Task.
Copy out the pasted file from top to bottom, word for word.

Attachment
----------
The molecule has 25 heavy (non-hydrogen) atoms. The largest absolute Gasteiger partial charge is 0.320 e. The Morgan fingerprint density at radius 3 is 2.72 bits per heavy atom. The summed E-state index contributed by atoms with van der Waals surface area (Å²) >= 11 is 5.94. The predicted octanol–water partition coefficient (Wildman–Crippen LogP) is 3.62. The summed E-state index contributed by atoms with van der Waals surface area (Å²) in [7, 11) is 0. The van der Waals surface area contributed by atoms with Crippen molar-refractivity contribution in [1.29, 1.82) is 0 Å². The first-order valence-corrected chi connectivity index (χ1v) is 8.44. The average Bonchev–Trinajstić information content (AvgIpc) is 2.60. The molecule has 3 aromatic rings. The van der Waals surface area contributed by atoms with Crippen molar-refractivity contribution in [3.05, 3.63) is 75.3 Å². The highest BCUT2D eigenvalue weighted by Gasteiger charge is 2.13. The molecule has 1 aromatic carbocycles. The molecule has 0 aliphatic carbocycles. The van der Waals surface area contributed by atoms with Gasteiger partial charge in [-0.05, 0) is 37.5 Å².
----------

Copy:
The molecule has 25 heavy (non-hydrogen) atoms. The largest absolute Gasteiger partial charge is 0.320 e. The Morgan fingerprint density at radius 3 is 2.72 bits per heavy atom. The summed E-state index contributed by atoms with van der Waals surface area (Å²) >= 11 is 5.94. The predicted octanol–water partition coefficient (Wildman–Crippen LogP) is 3.62. The summed E-state index contributed by atoms with van der Waals surface area (Å²) in [7, 11) is 0. The van der Waals surface area contributed by atoms with Crippen molar-refractivity contribution in [1.29, 1.82) is 0 Å². The first-order valence-corrected chi connectivity index (χ1v) is 8.44. The average Bonchev–Trinajstić information content (AvgIpc) is 2.60. The molecule has 3 aromatic rings. The van der Waals surface area contributed by atoms with Crippen molar-refractivity contribution in [3.05, 3.63) is 75.3 Å². The highest BCUT2D eigenvalue weighted by Gasteiger charge is 2.13. The molecule has 1 aromatic carbocycles. The molecule has 0 aliphatic carbocycles. The van der Waals surface area contributed by atoms with Gasteiger partial charge in [-0.05, 0) is 37.5 Å².